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I'm creating some random classes to understand Polymorphism better. Coding is as follows:

Poly1:

public abstract class Poly1 {
    int comPoly;
}

SubPoly1:

public class SubPoly1 extends Poly1 {
    String testPoly;
}

SubPoly2:

public class SubPoly2 extends Poly1 {
    int x;
}

testPoly:

public class testPoly {
public static void main(String[] args) {
    Poly1[] testObj = new Poly1[2];
    testObj[0] = new SubPoly1();
    testObj[1] = new SubPoly2();
    testObj[1].x = 1;
    testObj[1].comPoly = 2;
    System.out.println("Test Output : " + testObj[1].x+ " and " + testObj[1].comPoly);
    testObj[0].testPoly = "Hello";
    testObj[0].comPoly = 8;
    System.out.println("Test Output : " + testObj[0].testPoly+ " and " + testObj[1].comPoly);
   }
}

But the program is not getting past the compilation stage as I get the symbol not found error whenever I try to access the variables from SubPoly1 or SubPoly2(for example testObj[1].x would return an error).

Any help would be appreciated.

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4 Answers

up vote 5 down vote accepted

That's because you've declared testObj to be Poly1[] while x is not definied in Poly1, but in SubPoly2. On a Poly1 reference you can only access comPoly.

To fix this, you need to move x to Poly1 or to use SubPoly2[] instead or to cast a Poly1 reference to SubPoly2 (which is only possible when the instance is actually a SubPoly2). Which one the best solution is depends on the functional requirements.

See also:

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You have declared Poly1[] testObj = new Poly1[2]; which means whatever you put into that array, regardless of the actual type, can only access the members of the Poly1 class. Polymoprhism comes from methods, not variables.

For example:

public class X
{
    public void foo()
    {
        System.out.println("hello from X");
    }
}

public class Y
    extends X
{
    public void foo()
    {
        System.out.println("hello from Y");
    }
}

public class Main
{
    public static void main(final String[] argv)
    {
        final X[] array;

        array = new X[2];
        array[0] = new X();
        array[1] = new Y();

        System.out.println(array[0].foo());
        System.out.println(array[1].foo());
    }
}

will do what you expect.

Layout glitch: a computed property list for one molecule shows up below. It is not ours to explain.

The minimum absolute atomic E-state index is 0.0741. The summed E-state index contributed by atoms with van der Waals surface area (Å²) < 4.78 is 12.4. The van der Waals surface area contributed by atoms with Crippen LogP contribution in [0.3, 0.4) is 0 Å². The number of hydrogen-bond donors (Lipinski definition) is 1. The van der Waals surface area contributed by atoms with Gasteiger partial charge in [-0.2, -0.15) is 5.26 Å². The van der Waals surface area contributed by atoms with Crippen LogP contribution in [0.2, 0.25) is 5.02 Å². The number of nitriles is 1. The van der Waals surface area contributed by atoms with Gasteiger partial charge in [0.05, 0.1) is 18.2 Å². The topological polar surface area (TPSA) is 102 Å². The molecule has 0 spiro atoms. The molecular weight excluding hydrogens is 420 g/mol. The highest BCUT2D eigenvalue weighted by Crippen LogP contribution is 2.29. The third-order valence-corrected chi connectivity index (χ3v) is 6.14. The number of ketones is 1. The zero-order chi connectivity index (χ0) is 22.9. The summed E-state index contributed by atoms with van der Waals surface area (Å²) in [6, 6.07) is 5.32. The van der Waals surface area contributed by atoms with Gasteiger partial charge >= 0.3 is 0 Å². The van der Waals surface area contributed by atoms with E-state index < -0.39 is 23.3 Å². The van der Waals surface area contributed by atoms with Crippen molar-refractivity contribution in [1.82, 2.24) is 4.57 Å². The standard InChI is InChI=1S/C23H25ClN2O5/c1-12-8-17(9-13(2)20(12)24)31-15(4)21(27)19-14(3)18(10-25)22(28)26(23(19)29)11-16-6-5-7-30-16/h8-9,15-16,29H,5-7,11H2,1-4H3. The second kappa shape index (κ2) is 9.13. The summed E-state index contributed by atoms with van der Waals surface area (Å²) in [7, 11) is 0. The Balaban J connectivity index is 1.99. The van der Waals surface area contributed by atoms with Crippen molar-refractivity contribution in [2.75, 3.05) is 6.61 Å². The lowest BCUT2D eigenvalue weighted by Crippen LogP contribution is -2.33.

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Though polymorphism is mainly related to methods, the concept applies to instance variables as well. –  miku Jul 10 '10 at 17:23
1  
You cannot have polymorphic variables in Java. –  TofuBeer Jul 10 '10 at 17:38
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from a parent reference, you can refer to the common methods only. you are using the parent reference to access a property defined in the sub class

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The primary usage of polymorphism in industry (object-oriented programming theory) is the ability of objects belonging to different types to respond to method, field, or property calls of the same name, each one according to an appropriate type-specific behavior.

The keyword here would be same name.

You could modify your example, and include a method in your base class, e.g. public void sayHello(). The subclasses, as they inherit from the base class, can respond to sayHello, but in case they are not implementing this method themselves, the call gets dispatched to the superclass' sayHello. Polymorphism happens, if the subclasses implement own sayHello methods themselves.

Maybe you find it easier to come acquainted with this concept, if you choose some more speaking examples. One prominent illustration of polymorphism are shapes: You have one, possible abstract, basic shape and different subclasses, e.g. a line, a rectangle, a circle, etc. Now each shape will have a draw method, but of course these shapes will use different methods to draw themselves.

Some starting points:

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